How It All Began
Chris and Erin
For my wife Erin and I it all started when we wanted to play catch on a Saturday afternoon in Lusaka, Zambia. One Saturday in February of 2016 we met up with another baseball enthusiast from Holland and practiced on a polo field in the middle of the city. After about 10-15 minutes there was this young man named "Given" who started watching us - he couldn't have been older than 12. As we threw the ball back and forth I remembered how excited I was to start up baseball here in Africa when I previously lived in Uganda, so I took a chance. I invited the young man over to play catch and we threw the ball back and forth. At the time I only had my glove so I gave it to him and taught him how to throw and catch the ball. Afterwards I noticed another kid watching us from the fence (whose name I would come to know as "Gift") so I invited him over to play. As I went through the same drills with Gift as I went through with Given my wife called to my attention another 10 young boys observing us from the same fence. With a warm heart all three of us invited them over to play too. After about an hour of throwing back and forth we asked the kids if they wanted to come back next week and they all agreed to return the next Saturday.
Since then we have practiced every Saturday morning in the capital city of Zambia in the same exact polo field. After only a few months time we picked up new players to participate in these so called weekend baseball clinics. We went from having about 10 kids the first week of practice to now we are up to 40 children some weeks and growing. The biggest help is when the older kids who played for the legacy Zambia's national team came out to help us practice. We were blessed to see these Zambian men teach the younger Zambians the basics in the local language. Since their arrival they have been instrumental in order to teach and coach the younger boys as they become familiar with the game themselves.
Marc and Rachel
When we decided to move to Kitwe, Zambia to help train pastors, I decided not to pack my glove as I knew soccer was the dominate sport here and worried I might not even have a another person to play catch with. About a few months in to our stay in Zambia I was talking with some of my coworkers and realized that there was indeed a general interest in the sport. So I asked friends and family to see if they could put together enough gloves for us to play a game and send it over with a friend who was coming over. We began playing with my fellow coworkers and the students at the college where I served. Soon others began joining (many who had never seen a glove before, and others from South Africa who had only swung a cricket bat). When an abandoned field next to our school opened up, we cleared it so we could make a baseball diamond and soon were playing baseball in Zambia! It was cool to see the excitement of those who were learning to play the sport and some were even watching videos on Youtube so they could learn how to play better.
It wasn't long after that one of the students mentioned a friend of his from church had heard about our softball/baseball games and wanted to join. I didn't know who he was, but when he introduced himself I found out he was the director of the former baseball association of Zambia and the new Sports Director at the 10,000+ student university next door to our college. As the students were on break he was interested in starting up some practices with whoever would come and so we showed up on an old soccer field and as the boys and girls saw this new game it wasn't long before there was a crowd. As none of the kids that came out had even seen a baseball or glove before, we had to start with the basics, but it became evident very quickly that many of them had some great skills at the game. What started out as about dozen or so boys and girls quickly escalated to over 40 boys and girls, and even though friends and family had sent more gloves, we still didn't have enough. Soon the older group was asking for a second practice during the week so they could develop their skills faster.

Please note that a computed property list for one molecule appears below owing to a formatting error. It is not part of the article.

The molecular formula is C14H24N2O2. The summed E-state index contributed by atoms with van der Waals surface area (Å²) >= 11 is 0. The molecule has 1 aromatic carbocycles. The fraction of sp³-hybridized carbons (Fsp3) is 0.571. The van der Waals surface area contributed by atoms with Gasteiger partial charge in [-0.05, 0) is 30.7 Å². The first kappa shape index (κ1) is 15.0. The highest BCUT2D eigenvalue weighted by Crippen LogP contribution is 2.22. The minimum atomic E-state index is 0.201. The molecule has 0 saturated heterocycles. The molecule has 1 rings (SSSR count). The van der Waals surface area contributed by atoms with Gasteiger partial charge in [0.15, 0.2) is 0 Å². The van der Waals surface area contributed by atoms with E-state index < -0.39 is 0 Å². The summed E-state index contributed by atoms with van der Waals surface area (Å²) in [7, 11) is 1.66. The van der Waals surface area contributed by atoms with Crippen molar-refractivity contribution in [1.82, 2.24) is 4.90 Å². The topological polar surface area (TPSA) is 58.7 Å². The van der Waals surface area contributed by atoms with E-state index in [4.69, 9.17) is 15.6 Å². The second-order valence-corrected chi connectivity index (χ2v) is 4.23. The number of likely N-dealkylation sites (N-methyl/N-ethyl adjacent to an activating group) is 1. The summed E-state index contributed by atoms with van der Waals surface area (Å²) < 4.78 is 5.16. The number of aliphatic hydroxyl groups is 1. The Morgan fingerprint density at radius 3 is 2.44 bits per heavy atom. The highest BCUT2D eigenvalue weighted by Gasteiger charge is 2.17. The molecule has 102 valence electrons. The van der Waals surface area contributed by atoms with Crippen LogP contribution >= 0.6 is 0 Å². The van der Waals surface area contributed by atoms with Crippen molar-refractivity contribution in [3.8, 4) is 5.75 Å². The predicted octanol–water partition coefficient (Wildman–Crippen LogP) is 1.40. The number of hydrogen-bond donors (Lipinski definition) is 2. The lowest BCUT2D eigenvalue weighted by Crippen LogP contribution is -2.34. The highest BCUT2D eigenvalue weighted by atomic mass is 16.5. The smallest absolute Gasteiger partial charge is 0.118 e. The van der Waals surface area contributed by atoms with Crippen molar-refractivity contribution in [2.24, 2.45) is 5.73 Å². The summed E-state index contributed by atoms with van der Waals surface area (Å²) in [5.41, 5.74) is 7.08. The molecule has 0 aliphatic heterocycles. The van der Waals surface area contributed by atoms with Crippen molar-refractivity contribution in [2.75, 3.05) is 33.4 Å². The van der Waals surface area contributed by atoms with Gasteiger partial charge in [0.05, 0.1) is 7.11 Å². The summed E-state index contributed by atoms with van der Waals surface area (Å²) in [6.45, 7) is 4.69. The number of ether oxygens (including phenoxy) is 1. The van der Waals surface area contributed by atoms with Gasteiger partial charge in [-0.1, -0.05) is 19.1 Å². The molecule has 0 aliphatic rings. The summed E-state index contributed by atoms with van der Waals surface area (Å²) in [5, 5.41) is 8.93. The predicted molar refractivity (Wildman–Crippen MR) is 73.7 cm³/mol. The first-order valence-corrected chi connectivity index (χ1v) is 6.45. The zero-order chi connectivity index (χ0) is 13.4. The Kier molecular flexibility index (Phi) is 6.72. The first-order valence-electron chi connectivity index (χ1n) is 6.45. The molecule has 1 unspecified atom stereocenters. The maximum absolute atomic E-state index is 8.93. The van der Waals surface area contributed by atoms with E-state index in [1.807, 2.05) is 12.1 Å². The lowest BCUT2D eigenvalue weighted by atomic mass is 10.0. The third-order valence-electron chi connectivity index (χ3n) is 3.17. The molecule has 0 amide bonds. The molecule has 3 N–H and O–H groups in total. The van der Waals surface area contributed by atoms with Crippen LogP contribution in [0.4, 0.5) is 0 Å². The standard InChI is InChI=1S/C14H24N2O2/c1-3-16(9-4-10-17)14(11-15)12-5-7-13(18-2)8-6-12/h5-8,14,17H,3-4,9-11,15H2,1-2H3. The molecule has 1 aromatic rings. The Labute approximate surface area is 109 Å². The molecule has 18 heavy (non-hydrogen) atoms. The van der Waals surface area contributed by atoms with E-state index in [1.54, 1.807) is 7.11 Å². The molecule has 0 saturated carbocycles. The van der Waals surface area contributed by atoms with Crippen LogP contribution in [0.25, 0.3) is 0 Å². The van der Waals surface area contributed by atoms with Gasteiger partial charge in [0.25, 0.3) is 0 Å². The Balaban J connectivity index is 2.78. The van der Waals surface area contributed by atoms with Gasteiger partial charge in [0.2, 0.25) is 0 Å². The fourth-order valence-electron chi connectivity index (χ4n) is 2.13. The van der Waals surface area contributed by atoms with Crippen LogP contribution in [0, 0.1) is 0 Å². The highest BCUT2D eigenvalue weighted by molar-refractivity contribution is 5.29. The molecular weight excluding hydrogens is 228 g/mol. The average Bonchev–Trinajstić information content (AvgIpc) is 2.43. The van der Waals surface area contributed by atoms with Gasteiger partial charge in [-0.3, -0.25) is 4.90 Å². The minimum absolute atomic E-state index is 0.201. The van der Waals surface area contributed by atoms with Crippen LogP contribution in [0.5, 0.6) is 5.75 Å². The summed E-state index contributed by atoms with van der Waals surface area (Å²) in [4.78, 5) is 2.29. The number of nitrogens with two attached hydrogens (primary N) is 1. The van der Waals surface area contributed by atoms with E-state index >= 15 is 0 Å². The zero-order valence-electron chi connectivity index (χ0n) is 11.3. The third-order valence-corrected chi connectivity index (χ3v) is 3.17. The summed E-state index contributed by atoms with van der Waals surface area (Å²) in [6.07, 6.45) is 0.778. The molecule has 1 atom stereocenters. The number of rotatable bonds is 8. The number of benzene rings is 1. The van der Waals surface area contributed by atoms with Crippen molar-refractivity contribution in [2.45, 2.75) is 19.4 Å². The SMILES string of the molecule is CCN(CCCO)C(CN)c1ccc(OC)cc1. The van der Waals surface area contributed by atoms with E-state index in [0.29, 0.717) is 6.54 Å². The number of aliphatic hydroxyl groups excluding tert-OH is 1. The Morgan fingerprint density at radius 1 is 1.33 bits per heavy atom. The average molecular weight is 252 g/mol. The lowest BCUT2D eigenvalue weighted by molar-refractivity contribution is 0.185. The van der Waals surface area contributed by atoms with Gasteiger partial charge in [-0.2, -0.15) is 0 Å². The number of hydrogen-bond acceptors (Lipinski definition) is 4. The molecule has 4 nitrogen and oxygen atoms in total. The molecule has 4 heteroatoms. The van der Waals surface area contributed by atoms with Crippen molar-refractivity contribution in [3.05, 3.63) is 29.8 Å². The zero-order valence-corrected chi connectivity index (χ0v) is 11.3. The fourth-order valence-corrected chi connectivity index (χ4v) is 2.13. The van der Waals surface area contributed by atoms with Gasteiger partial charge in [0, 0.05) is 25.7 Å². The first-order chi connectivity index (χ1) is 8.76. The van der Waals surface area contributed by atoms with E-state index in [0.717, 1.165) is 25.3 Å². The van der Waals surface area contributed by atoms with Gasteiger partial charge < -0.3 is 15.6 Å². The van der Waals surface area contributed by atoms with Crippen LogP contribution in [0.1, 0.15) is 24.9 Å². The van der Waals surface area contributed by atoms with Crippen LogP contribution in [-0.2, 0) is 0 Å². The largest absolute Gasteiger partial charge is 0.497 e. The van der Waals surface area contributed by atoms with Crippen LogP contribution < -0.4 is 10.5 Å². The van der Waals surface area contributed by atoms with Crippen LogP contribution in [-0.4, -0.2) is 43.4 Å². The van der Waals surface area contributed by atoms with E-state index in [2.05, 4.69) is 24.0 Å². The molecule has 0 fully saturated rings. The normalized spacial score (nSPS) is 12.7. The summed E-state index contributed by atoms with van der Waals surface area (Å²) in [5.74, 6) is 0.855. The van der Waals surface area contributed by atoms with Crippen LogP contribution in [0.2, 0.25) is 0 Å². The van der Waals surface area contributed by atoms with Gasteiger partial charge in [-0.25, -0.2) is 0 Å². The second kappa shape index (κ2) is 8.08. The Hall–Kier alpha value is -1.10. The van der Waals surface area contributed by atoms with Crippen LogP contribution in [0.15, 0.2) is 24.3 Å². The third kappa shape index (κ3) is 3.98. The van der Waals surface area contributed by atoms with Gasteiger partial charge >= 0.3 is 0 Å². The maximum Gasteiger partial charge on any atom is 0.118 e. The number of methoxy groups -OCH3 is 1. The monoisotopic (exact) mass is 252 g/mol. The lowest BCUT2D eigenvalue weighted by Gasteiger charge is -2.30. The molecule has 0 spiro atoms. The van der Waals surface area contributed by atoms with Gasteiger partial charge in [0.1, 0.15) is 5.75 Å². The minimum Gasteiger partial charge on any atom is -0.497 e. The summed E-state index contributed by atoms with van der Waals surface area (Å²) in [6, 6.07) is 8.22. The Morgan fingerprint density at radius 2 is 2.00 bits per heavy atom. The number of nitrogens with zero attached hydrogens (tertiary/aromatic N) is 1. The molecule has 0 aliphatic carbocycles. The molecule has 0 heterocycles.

We love these kids and want to see them thrive in this new passion that they have recently developed through baseball. We want this to be an escape for them to leave their burdens at home, and come into a few hours of peace and fun without worry of tomorrow. Every Saturday morning we strive to give each of them a creative outlet to show off their talents and their heart.
Ultimately, there is a long road ahead and alot of work to be done in order to sustain a sport like baseball in Zambia. As fans of the sport and its stakeholders it starts with us, the baseball community, As fans of the game we have to want the sport to reach outside of it's traditional strongholds, to places foreign and distant. As a community we can all personally impact a child through the growth of baseball in Africa. For instance there is not a single baseball field built for public use anywhere in Zambia. With the help of the baseball community we can change that and make a home for a game in a place we could only dream. We know that these kids will only fall more in love with the game if they see the support come in. We are calling on anyone to help us grow baseball in Zambia and to develop an outlet for these kids to find a mentor. and create discipleship opportunities. We also feel that baseball can be a great conduit for missions not only to these kids but other expatriates looking to get involved.
Thank you for your time and your support to consider partnering with our cause to play baseball in Zambia. We are excited about what the Lord can do through this sport and through you if given a chance. We pray that we can continue talking about what this could look like and how we can further partner to build baseball into Zambians culture.
Chris and Erin McCurdy, Marc and Rachel Tanis